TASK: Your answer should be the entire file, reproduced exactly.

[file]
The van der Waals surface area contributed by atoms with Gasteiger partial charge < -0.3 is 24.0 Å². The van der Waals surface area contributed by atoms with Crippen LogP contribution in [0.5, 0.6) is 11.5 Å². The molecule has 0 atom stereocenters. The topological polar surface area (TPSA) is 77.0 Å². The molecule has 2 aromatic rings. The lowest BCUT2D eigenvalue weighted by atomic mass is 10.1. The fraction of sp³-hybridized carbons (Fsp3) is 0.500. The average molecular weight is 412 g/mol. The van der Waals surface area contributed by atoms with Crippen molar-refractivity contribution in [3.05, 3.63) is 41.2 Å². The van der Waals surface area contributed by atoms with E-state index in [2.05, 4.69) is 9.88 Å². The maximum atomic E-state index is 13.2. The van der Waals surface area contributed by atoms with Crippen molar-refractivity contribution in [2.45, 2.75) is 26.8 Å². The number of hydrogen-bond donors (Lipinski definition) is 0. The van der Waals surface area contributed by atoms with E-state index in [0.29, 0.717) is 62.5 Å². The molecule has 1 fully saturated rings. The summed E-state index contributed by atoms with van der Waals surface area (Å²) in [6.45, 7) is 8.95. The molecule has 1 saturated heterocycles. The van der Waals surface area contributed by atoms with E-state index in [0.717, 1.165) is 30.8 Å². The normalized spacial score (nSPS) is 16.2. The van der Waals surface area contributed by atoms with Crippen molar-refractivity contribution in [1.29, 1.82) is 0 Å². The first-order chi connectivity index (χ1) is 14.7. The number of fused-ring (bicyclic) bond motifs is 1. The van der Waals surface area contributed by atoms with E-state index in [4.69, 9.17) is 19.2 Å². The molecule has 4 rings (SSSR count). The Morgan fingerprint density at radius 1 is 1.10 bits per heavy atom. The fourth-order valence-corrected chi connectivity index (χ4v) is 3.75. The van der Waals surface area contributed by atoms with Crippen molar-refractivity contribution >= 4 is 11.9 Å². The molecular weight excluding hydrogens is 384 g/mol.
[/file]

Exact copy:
The van der Waals surface area contributed by atoms with Gasteiger partial charge < -0.3 is 24.0 Å². The van der Waals surface area contributed by atoms with Crippen LogP contribution in [0.5, 0.6) is 11.5 Å². The molecule has 0 atom stereocenters. The topological polar surface area (TPSA) is 77.0 Å². The molecule has 2 aromatic rings. The lowest BCUT2D eigenvalue weighted by atomic mass is 10.1. The fraction of sp³-hybridized carbons (Fsp3) is 0.500. The average molecular weight is 412 g/mol. The van der Waals surface area contributed by atoms with Crippen molar-refractivity contribution in [3.05, 3.63) is 41.2 Å². The van der Waals surface area contributed by atoms with E-state index in [2.05, 4.69) is 9.88 Å². The maximum atomic E-state index is 13.2. The van der Waals surface area contributed by atoms with Crippen molar-refractivity contribution in [2.45, 2.75) is 26.8 Å². The number of hydrogen-bond donors (Lipinski definition) is 0. The van der Waals surface area contributed by atoms with E-state index in [0.29, 0.717) is 62.5 Å². The molecule has 1 fully saturated rings. The summed E-state index contributed by atoms with van der Waals surface area (Å²) in [6.45, 7) is 8.95. The molecule has 1 saturated heterocycles. The van der Waals surface area contributed by atoms with E-state index in [0.717, 1.165) is 30.8 Å². The normalized spacial score (nSPS) is 16.2. The van der Waals surface area contributed by atoms with Crippen molar-refractivity contribution in [1.29, 1.82) is 0 Å². The first-order chi connectivity index (χ1) is 14.7. The number of fused-ring (bicyclic) bond motifs is 1. The van der Waals surface area contributed by atoms with E-state index in [4.69, 9.17) is 19.2 Å². The molecule has 4 rings (SSSR count). The Morgan fingerprint density at radius 1 is 1.10 bits per heavy atom. The fourth-order valence-corrected chi connectivity index (χ4v) is 3.75. The van der Waals surface area contributed by atoms with Crippen molar-refractivity contribution >= 4 is 11.9 Å². The molecular weight excluding hydrogens is 384 g/mol.